PinnacleHealth Extends Asset Tracking to Community Hospital

By Beth Bacheldor

Already one of the largest active RFID deployments in health care, the system will let the staff at either site locate as many as 10,000 devices, from defibrillators to vacuum cleaners.

Pleased with the return on investment it is getting from the real-time asset tracking it deployed at its flagship 546-bed Harrisburg Hospital, PinnacleHealth is expanding the system to Community Hospital, a 148-bed facility it operates just outside of Harrisburg. When complete, the RFID-based system will let staff at both sites locate as many as 10,000 devices.

In the next few weeks, biomedical engineering staff will be testing and installing active 433 MHz tags on at least 2,000 assets and 200 readers at Community Hospital. The expansion adds to the patient- and asset-tracking RTLS from Radianse already installed at Harrisburg Hospital in the downtown area, used to track about 4,500 assets, such as defibrillators, crash carts and other critical life-support equipment.

In addition to tracking assets, PinnacleHealth has been using the system for more than three years to track about 23,000 patients annually in the surgical units at both Harrisburg and Community hospitals (see PinnacleHealth Pushes Ahead With RFID). The organization also operates three other facilities: Polyclinic, an outpatient clinic with specialty hospital services in downtown Harrisburg; Seidle, a hospital in Mechanicsburg; and Cumberland, a physician office building and outpatient clinic, also in Mechanicsburg.

Radianse's active 433 MHz tags and readers (which Radianse calls receivers) communicate via a proprietary air-interface protocol. The readers are small box-shaped devices that connect to the hospital's local area network and relay the RFID data to a Radianse server. The device can receive a tag's signal from up to 50 or 60 feet away, and can pinpoint the tag's location within an accuracy of up to 3 feet. Radianse's software determines the tag's location based on the strength of the signal picked up by three or more readers.

Earlier this year, Radianse upgraded its system by integrating Wi-Fi networking directly into the RFID readers so they can transmit data via a wireless LAN (see Radianse Adds Wi-Fi to Its RTLS Receivers). Previously, the devices had no built-in Wi-Fi network card and transmitted tag data via a cable connection either to a wired local area network or a separate Wi-Fi network bridge that then communicated wirelessly with a Wi-Fi access point.

The Wi-Fi capability is something PinnacleHealth plans to use, says George Morley, PinnacleHealth's director of biomedical engineering. "These days, you can't just drop ceiling tiles and pull cable in hospitals. The costs have gone up," he explains. One reason for increase in expenses is largely because hospitals have to install plastic barriers that help to contain dust during any construction jobs being done where patients are. The barriers are designed to protect patients from possibly acquiring infections while staying in the hospital.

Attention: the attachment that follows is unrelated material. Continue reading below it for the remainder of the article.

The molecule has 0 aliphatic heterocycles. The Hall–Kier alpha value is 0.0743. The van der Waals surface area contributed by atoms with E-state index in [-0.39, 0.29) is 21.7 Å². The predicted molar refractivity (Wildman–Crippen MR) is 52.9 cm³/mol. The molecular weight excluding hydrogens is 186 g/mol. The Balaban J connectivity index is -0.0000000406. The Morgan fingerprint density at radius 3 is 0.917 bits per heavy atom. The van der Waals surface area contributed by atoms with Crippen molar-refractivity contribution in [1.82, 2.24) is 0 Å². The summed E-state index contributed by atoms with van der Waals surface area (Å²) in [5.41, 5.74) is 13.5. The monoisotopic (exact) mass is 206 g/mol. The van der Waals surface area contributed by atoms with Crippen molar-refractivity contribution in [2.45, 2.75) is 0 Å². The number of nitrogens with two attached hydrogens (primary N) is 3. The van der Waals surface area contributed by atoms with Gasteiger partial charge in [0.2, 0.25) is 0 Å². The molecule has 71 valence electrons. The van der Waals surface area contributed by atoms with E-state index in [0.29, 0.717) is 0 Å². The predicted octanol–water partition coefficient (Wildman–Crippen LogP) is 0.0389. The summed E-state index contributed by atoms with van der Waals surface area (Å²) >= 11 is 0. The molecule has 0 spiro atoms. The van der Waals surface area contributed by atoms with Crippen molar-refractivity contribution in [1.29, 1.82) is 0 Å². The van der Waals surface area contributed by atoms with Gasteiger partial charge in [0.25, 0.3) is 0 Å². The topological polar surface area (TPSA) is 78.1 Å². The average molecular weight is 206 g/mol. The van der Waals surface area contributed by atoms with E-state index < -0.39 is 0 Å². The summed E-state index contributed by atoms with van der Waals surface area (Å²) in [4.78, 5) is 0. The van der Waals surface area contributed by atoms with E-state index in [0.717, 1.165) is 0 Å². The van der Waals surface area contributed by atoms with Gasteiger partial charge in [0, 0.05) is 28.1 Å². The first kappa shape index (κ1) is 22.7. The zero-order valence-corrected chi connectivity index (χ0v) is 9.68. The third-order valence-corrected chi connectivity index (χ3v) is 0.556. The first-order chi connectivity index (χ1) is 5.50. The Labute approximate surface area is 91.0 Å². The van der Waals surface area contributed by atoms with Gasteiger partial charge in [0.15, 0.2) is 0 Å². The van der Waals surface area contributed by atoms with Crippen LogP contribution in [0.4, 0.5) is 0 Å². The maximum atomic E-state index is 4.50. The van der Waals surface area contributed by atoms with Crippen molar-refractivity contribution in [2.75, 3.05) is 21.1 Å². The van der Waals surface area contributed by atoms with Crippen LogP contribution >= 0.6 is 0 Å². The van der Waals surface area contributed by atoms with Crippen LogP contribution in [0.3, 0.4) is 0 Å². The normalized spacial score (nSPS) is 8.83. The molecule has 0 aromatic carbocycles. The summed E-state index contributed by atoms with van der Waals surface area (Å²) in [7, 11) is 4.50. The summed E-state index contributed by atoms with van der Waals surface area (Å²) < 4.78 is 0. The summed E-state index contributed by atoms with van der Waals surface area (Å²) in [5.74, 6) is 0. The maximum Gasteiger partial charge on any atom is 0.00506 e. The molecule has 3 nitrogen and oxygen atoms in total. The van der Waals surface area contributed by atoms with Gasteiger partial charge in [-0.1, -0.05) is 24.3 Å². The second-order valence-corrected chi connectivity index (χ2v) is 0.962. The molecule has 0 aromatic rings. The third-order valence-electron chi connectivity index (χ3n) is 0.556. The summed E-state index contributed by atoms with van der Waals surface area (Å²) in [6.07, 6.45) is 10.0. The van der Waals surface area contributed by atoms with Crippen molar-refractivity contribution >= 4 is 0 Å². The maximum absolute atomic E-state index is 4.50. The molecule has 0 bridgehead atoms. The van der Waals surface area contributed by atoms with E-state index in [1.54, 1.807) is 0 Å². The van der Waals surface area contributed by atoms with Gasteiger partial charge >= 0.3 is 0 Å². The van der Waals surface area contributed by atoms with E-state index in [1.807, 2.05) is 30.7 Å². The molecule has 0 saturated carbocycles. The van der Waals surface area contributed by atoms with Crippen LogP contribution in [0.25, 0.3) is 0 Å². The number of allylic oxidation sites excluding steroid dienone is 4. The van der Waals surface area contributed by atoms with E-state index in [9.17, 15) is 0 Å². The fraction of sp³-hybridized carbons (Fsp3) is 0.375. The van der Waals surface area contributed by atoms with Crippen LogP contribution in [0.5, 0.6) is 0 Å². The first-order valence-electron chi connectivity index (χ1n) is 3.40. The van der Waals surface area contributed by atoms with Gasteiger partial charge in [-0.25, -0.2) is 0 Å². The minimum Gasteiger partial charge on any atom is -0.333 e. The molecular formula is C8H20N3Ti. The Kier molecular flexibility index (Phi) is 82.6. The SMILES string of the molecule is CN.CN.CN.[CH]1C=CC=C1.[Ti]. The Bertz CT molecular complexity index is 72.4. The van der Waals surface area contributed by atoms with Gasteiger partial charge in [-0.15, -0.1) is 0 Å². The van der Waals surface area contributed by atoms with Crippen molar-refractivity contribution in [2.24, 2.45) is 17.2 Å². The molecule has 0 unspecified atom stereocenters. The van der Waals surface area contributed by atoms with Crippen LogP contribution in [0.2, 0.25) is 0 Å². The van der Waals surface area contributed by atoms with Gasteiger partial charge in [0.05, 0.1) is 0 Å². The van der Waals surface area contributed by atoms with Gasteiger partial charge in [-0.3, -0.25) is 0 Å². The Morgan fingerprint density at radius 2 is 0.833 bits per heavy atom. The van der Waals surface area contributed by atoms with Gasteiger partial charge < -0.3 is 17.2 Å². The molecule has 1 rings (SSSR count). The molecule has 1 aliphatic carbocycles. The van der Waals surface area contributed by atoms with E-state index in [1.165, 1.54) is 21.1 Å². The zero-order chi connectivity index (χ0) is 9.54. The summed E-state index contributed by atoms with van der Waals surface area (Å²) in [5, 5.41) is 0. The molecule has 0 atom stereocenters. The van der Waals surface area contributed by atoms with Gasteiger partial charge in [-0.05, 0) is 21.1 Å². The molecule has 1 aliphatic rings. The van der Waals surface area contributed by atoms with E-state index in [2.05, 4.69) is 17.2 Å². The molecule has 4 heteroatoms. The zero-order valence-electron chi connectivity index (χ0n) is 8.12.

"We'll be looking closely at where these receivers go [in Community Hospital]," Morley says. "If we're putting receivers in patient areas and other areas where it is hard to pull cable," we'll use the Wi-Fi receivers." He estimates that at least 70 percent of the readers installed will be Wi-Fi-enabled, if during testing they perform well. Morley and his team plan to test a Wi-Fi-enabled receiver in the next few weeks.

Once testing is done, PinnacleHealth will begin implementing the RTLS at Community Hospital by December.

The two hospitals will share the server, so both facilities can see where assets are at either site—a feature Morley says will come in handy. Because the two hospitals share some high-cost specialty equipment, such as devices used in the lab for gastrointestinal endoscopy, hardware gets sometimes misplaced.

The RTLS will help caregivers at both hospitals find all kinds of equipment more easily. When they need to find a specific item, they can access the Radianse software program from any computer at either hospital and search for a type of device, or even enter a device's serial number in order to locate a specific piece of equipment. Because the system tracks items in real time, it prevents the tendency by some to hoard items, Morley notes.

Morley says he and his staff have been surprised at all the different kinds of assets RTLS can be used to track. "When we started [with asset tracking], we thought we'd be using the system mainly for tracking highly mobile items such as wheelchairs and IV pumps," he says. "But as we got into this further, we found a lot of search times were caused by nurses looking for smaller devices like patient walkers, commode chairs, and other things we never expected."

Even vacuum cleaners are being tagged. "Housekeeping came to me and said they had a problem with vacuum cleaners, because they were not being returned to the central station at the end of the day," he explains. "We've put tags on them, and that same day, every vacuum came back the way it was supposed to."

Morley's team also use the system to find devices in order to inspect them or upgrade their software. By next year, Morley hopes to be using a module from Radianse that will automate the manual-based inspection process and associated paper work the hospital group currently uses. Instead of writing down which items have been inspected, Morley and his team will wear active tags equipped with buttons they can push to document where they are at what time as they finish inspections on equipment in a given area or room. The RFID data accumulated during the inspections can then be downloaded into a database used to track equipment inspections.